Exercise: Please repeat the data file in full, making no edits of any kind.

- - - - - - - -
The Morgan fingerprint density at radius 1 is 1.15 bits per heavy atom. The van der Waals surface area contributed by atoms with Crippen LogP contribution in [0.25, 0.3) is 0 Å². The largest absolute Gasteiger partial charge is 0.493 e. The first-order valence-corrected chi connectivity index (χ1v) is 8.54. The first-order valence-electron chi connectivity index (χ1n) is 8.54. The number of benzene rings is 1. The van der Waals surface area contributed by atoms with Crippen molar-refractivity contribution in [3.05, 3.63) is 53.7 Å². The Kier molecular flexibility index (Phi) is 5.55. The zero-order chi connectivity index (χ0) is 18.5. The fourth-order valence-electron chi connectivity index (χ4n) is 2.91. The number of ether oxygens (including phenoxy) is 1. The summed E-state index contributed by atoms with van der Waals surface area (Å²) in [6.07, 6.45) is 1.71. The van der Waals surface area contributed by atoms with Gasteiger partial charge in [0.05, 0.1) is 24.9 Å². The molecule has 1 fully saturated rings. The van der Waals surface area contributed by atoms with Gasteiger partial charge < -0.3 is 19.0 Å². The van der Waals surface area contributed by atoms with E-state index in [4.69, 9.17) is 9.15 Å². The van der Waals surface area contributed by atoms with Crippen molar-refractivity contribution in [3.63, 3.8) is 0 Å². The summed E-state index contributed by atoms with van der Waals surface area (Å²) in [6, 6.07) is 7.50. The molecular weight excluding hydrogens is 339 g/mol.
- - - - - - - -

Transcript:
The Morgan fingerprint density at radius 1 is 1.15 bits per heavy atom. The van der Waals surface area contributed by atoms with Crippen LogP contribution in [0.25, 0.3) is 0 Å². The largest absolute Gasteiger partial charge is 0.493 e. The first-order valence-corrected chi connectivity index (χ1v) is 8.54. The first-order valence-electron chi connectivity index (χ1n) is 8.54. The number of benzene rings is 1. The van der Waals surface area contributed by atoms with Crippen molar-refractivity contribution in [3.05, 3.63) is 53.7 Å². The Kier molecular flexibility index (Phi) is 5.55. The zero-order chi connectivity index (χ0) is 18.5. The fourth-order valence-electron chi connectivity index (χ4n) is 2.91. The number of ether oxygens (including phenoxy) is 1. The summed E-state index contributed by atoms with van der Waals surface area (Å²) in [6.07, 6.45) is 1.71. The van der Waals surface area contributed by atoms with Gasteiger partial charge in [0.05, 0.1) is 24.9 Å². The molecule has 1 fully saturated rings. The van der Waals surface area contributed by atoms with Gasteiger partial charge < -0.3 is 19.0 Å². The van der Waals surface area contributed by atoms with E-state index in [4.69, 9.17) is 9.15 Å². The van der Waals surface area contributed by atoms with Crippen molar-refractivity contribution in [3.63, 3.8) is 0 Å². The summed E-state index contributed by atoms with van der Waals surface area (Å²) in [6, 6.07) is 7.50. The molecular weight excluding hydrogens is 339 g/mol.